F&W Free Preview All You Coastal Living Cooking Light Food and Wine tab Health myRecipes Southern Living Sunset
My F&W
quick save (...)

Mouthing Off

By the Editors of Food & Wine Magazine


Bulgogi-Style Chicken Inspired by “The Simpsons”


Chicken Dance spotlights a fantastic Food & Wine chicken recipe every day.

Bulgogi-Style Chicken

© Kana Okada
Bulgogi-Style Chicken

This past Sunday, The Simpsons took on foodies. From Julia Child to the Swedish Chef, few culinary icons were safe from animated parody. If you missed it, Eater has a recap that includes video of the show's food-centric rap written by comedians Tim & Eric Awesome Show, Great Job! Among the verse highlights: "Rolling into K-Town for beepin' boppin' bulgogi/The hotties I chill with are Sriracha and kimchi." We recommend that you roll with those aforementioned "hotties" tonight: This healthy recipe for Ginger-Marinated Bulgogi-Style Chicken goes great served with both.

Related: 15 Signs You Might Be A Foodie
Recipes from TV Chefs
Delicious Korean Recipes
Great Ways to Cook with Sriracha

Plus: F&W's Ultimate Thanksgiving Guide


Pickle-Brined Chicken for the Peck Slip Pickle Fest


Chicken Dance spotlights a fantastic Food & Wine chicken recipe every day.

Pickle-Brined Chicken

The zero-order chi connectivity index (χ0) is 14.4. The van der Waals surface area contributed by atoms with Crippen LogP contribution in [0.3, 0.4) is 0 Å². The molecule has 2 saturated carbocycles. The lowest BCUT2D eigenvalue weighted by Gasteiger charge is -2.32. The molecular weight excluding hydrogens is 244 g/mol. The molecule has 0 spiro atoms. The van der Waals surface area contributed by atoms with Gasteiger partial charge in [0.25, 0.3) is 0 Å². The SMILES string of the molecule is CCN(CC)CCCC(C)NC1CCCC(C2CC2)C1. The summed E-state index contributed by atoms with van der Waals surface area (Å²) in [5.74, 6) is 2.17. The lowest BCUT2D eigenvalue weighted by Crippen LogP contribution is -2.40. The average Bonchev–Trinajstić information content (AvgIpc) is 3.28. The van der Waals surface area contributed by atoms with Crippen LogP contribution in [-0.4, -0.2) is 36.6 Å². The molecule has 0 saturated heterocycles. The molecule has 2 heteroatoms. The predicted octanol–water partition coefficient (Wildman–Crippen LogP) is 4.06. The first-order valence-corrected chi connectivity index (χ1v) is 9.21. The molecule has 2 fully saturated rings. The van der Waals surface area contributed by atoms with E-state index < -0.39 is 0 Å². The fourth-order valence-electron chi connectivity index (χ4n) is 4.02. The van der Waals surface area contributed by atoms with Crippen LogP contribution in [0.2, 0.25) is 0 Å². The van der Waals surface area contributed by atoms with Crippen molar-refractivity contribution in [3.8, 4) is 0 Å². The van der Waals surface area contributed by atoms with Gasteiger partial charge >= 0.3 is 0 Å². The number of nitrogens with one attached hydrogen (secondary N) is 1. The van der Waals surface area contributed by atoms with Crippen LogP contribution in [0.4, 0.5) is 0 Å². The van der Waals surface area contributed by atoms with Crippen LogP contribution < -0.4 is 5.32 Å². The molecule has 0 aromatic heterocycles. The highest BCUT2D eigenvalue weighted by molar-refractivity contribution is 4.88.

© Simon Watson
Pickle-Brined Chicken

This Sunday marks NYC’s first annual Peck Slip Pickle Festival. New Amsterdam Market will overflow with kimchi, sauerkraut, pickled eggs, traditional pickled cucumbers and any other briny offering you can imagine from more than 20 producers. While there is nothing quite like the fresh crunch of a salty, sour pickle, the leftover brine can be saved and used in versatile ways. Frankies Spuntino chefs Frank Castronovo and Frank Falcinelli use the liquid in a recipe for Pickle-Brined Chicken that yields ultramoist and flavorful results.

Related: Recipes for Pickled Vegetables
Roast Chicken Recipes
Another Use for Pickling Liquid


Chicken Fajitas Prove Kids Can Cook


Chicken Dance spotlights a fantastic Food & Wine chicken recipe every day.

Chicken Fajitas

© James Baigrie
Chicken Fajitas

Home economics classes may be a thing of the past, but a recent study from Colorado State University found that the benefits of teaching kids how to cook in school transcend the obvious value of understanding how to feed oneself. "Teachers and principals are seeing how the classroom cooking experience helps support critical thinking, collaboration and problem-solving skills," study author Leslie Cunningham-Sabo tells NPR's food blog, The Salt. Parents can test the findings at home. If an eight-year-old could come up with this recipe for Easy Chicken Fajitas, children can surely help make it.

Related: Kid-Friendly Recipes
Mexican Recipes
Quick Chicken Recipes

Plus: F&W's Ultimate Thanksgiving Guide


5 Easy Ways to Ruin the Thanksgiving Turkey


Soy-Sauce-and-Honey-Glazed Turkey

© © Con Poulos
Soy-Sauce-and-Honey-Glazed Turkey